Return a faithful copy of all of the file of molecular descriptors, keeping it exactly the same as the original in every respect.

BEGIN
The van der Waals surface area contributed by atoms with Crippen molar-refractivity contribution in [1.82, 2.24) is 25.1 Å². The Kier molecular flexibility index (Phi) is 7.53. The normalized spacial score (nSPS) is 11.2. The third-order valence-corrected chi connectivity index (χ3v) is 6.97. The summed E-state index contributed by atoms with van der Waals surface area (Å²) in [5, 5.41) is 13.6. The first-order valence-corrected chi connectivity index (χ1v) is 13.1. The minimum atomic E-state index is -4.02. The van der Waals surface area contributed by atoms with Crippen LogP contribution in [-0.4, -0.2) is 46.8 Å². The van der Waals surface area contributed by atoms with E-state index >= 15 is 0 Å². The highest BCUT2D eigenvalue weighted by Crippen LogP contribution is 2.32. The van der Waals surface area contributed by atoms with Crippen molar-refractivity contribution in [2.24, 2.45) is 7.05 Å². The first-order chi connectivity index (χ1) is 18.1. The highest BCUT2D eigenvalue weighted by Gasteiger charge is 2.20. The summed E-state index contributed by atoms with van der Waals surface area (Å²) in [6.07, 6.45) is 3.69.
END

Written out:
The van der Waals surface area contributed by atoms with Crippen molar-refractivity contribution in [1.82, 2.24) is 25.1 Å². The Kier molecular flexibility index (Phi) is 7.53. The normalized spacial score (nSPS) is 11.2. The third-order valence-corrected chi connectivity index (χ3v) is 6.97. The summed E-state index contributed by atoms with van der Waals surface area (Å²) in [5, 5.41) is 13.6. The first-order valence-corrected chi connectivity index (χ1v) is 13.1. The minimum atomic E-state index is -4.02. The van der Waals surface area contributed by atoms with Crippen LogP contribution in [-0.4, -0.2) is 46.8 Å². The van der Waals surface area contributed by atoms with E-state index >= 15 is 0 Å². The highest BCUT2D eigenvalue weighted by Crippen LogP contribution is 2.32. The van der Waals surface area contributed by atoms with Crippen molar-refractivity contribution in [2.24, 2.45) is 7.05 Å². The first-order chi connectivity index (χ1) is 18.1. The highest BCUT2D eigenvalue weighted by Gasteiger charge is 2.20. The summed E-state index contributed by atoms with van der Waals surface area (Å²) in [6.07, 6.45) is 3.69.